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Austen Powers? Fans Launch 'Society' in Vermont? 

State of the Arts

click to enlarge JEB WALLACE-BRODEUR

It is "a truth universally acknowledged" that one of the English language's wittiest novelists still has a tremendous following, even 190 years after her death. Witness the Jane Austen Society of North America. Based on the original British organization, the 60 JASNA chapters around the U.S. and Canada meet regularly to adore the 19th-century author's sentences, learn the latest from invited scholars, or simply socialize over English tea. Vermont now has its own chapter, thanks to Austen enthusiasts - and JASNA members - Carol Madden of Montpelier and Kelly McDonald of Winooski.

About eight women, including Madden's daughter and McDonald's mother, attended the inaugural meeting last Saturday at the Kellogg-Hubbard Library in Montpelier. McDonald had emailed the other 12 JASNA members living in Vermont; though only one could make it, nearly all, she reported, were happy to hear that they will no longer need to travel to Montréal or Boston for meetings. Madden had become disenchanted with the Boston meetings, anyway: They served bad food, she claims. "I mean, what's this with hummus and crudités?" she says with a chuckle. "I should think they'd want nice tea and cucumber sandwiches."

JASNA requires chapter members to pay a $30 annual fee. Chapters usually mandate additional dues for their own expenses - a measure this newly formed group immediately voted against. It's safe to say that JASNA-VT will buck the trend in other ways, too. In some chapters, members don period dress; these Vermonters laughed outright at the idea of wearing pelisses and frock coats to gatherings.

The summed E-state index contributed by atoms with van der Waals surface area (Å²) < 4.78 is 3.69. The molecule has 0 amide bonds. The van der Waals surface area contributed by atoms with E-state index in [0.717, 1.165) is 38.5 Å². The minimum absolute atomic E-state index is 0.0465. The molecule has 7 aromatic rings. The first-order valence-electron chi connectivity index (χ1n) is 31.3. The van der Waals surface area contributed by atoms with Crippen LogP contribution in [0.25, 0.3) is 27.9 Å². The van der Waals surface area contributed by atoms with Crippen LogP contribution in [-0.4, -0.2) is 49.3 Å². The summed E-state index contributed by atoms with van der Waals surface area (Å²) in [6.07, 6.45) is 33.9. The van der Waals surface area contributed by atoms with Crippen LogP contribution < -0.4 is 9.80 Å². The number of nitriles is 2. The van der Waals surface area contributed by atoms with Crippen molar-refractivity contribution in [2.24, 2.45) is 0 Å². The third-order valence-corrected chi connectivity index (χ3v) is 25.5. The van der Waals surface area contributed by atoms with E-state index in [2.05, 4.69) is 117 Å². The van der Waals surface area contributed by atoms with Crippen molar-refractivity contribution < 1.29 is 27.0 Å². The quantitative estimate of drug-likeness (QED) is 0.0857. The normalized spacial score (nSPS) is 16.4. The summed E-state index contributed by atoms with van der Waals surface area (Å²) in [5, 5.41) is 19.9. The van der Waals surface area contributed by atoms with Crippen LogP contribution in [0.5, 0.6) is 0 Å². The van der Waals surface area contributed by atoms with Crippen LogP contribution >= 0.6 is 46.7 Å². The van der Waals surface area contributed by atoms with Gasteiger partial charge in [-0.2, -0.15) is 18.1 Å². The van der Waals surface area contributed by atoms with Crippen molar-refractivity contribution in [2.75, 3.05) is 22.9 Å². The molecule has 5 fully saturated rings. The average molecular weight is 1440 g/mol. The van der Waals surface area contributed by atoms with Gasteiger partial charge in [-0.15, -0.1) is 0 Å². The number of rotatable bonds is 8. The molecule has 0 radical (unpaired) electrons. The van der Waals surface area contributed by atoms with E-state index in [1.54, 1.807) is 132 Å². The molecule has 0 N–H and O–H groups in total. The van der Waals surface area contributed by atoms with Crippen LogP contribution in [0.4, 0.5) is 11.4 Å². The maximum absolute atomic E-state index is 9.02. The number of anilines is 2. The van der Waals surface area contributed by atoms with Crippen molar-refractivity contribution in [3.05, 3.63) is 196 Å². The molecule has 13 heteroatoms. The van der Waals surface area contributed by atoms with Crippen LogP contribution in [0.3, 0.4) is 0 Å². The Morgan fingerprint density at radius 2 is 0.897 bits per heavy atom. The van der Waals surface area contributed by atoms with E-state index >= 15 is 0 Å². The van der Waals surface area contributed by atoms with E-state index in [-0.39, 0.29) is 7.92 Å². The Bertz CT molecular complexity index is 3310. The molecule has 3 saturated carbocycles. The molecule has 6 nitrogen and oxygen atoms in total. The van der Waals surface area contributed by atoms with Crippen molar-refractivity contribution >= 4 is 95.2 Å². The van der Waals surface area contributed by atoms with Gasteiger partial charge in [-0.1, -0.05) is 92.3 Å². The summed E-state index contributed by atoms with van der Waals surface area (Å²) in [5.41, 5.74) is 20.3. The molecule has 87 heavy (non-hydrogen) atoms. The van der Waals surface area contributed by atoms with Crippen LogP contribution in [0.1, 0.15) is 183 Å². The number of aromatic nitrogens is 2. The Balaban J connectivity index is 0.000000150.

The local organizers, too, are not overly P.C. about their heroine. Their poster for Saturday's event superimposed Austen's curl-festooned head on the big-shouldered Uncle Sam of the famous army-recruitment image. The group decided to mix up meeting locations to include Brattleboro, where one member lives, and East Hardwick, home of the English-style tea room Perennial Pleasures.

After the women settled the pressing matter of how to celebrate Jane Austen's birthday on December 16 - they agreed to share favorite passages over tea at a Montpelier member's house - McDonald drew names for door prizes. She had bought the boxes of authentic English tea and biscuits during her summer trip to Winchester, England.

McDonald, who only recently started reading Austen's six novels, discovered the author via historical research on an 1814 diary written by one of Austen's acquaintances. Madden is simply a fan of the books: "I just love Jane Austen," she enthuses. "We're just out to have a fun time." Anyone can join the chapter - all that's required is the ability to read aloud the social satire of, say, Northanger Abbey, without dissolving in laughter.

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Amy Lilly

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Amy Lilly has been a contributing arts writer for Seven Days since 2007.

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